The defining moment for me getting into the film industry was meeting my girlfriend and partner Susan, who I’ve been with for 10 years. She was a film producer already when I met her and she was the one who gave me, she suggested that I start writing scripts again.

I guess you can say before that, I went to film school in New York and that was the Conservatory of the Arts that had a film school and I studied film for 4 years and I made some films, I never finished any of them because I couldn’t afford to, and then I got out of school and that was pretty much it for me and film, I couldn’t really afford to pursue it any more so you know I had a lot of odd jobs and then, I’m 44 years old so then ten years ago I met Susan and you know we started dating and fell in love and she suggested that I start writing scripts again and I decided that I would start writing horror and this was my second horror script that I wrote that I tried to get produced, the first one I failed to get produced so this is my second one and this one got money and so I made it and now here I am (laughs).

 

Great well congratulations on that, it’s always nice to bounce ideas off of someone and to gel like that for ten years is incredible, that’s great. So I know you wrote it, but what was it about The Transfiguration that got you to work on it, what was the impetus for the story?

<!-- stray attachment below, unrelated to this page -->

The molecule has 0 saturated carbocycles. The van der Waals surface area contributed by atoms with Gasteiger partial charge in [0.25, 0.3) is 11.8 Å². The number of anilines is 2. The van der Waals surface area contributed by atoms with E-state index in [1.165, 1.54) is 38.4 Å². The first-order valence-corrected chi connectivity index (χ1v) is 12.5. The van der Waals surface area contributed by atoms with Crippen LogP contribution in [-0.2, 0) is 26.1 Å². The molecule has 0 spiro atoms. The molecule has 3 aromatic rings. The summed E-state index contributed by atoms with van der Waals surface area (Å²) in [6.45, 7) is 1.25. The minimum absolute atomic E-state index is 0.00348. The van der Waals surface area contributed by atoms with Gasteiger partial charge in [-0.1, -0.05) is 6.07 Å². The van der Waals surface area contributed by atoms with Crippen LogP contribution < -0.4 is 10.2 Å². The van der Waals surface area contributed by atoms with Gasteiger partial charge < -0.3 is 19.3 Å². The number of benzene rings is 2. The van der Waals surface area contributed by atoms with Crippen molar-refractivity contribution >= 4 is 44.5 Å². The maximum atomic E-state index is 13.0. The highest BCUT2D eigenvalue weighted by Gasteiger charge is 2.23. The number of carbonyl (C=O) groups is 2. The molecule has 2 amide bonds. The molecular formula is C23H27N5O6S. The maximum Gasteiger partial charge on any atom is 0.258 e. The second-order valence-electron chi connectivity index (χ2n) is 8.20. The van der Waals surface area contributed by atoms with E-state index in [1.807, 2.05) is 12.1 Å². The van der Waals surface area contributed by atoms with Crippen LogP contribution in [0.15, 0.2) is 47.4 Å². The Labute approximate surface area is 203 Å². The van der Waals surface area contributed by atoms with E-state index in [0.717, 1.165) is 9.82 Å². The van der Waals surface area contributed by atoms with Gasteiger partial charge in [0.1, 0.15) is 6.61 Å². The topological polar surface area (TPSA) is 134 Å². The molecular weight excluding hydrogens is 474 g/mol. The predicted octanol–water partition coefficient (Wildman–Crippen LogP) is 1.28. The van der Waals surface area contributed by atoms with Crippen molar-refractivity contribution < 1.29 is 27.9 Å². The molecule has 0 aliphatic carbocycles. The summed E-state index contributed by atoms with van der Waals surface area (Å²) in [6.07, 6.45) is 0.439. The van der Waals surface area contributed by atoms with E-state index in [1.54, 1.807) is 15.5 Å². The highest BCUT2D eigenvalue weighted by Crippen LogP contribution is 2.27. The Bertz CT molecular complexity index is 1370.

Basically I failed to raise money for the first film, first film was more expensive and was a slasher film and I had recently seen a film called The Pleasure of Being Robbed by the Safdie Brothers and I also read about a film called Escape from Tomorrow that was shot illegally in Disneyworld and I started to think about how I wanted to make a horror portrait movie using these styles, because Pleasure of Being Robbed is a movie where they’re kinda across the street and their shooting with a zoomed in lens at the character, with a live city environment and I liked that style and I wanted to make a horror movie in that style, a kind of documentary on location, across the street almost spying on the character and I want to make a portrait movie, a kind of horror portrait movie. So I had that much in mind, I had the style of shooting and I had a setting, but I didn’t have a plot yet, and then a friend told me that a friend’s kid was being bullied by kids at school because he was obsessed with vampires and then that sparked the idea of the character of Milo in my head and then I immediately made the kid a little older, before he was like 8 years old, so I immediately started thinking what if this 8 year old kid was 14 and what if he believed he was becoming a vampire, what would this be like, what would this character be like now that he thinks he’s a vampire.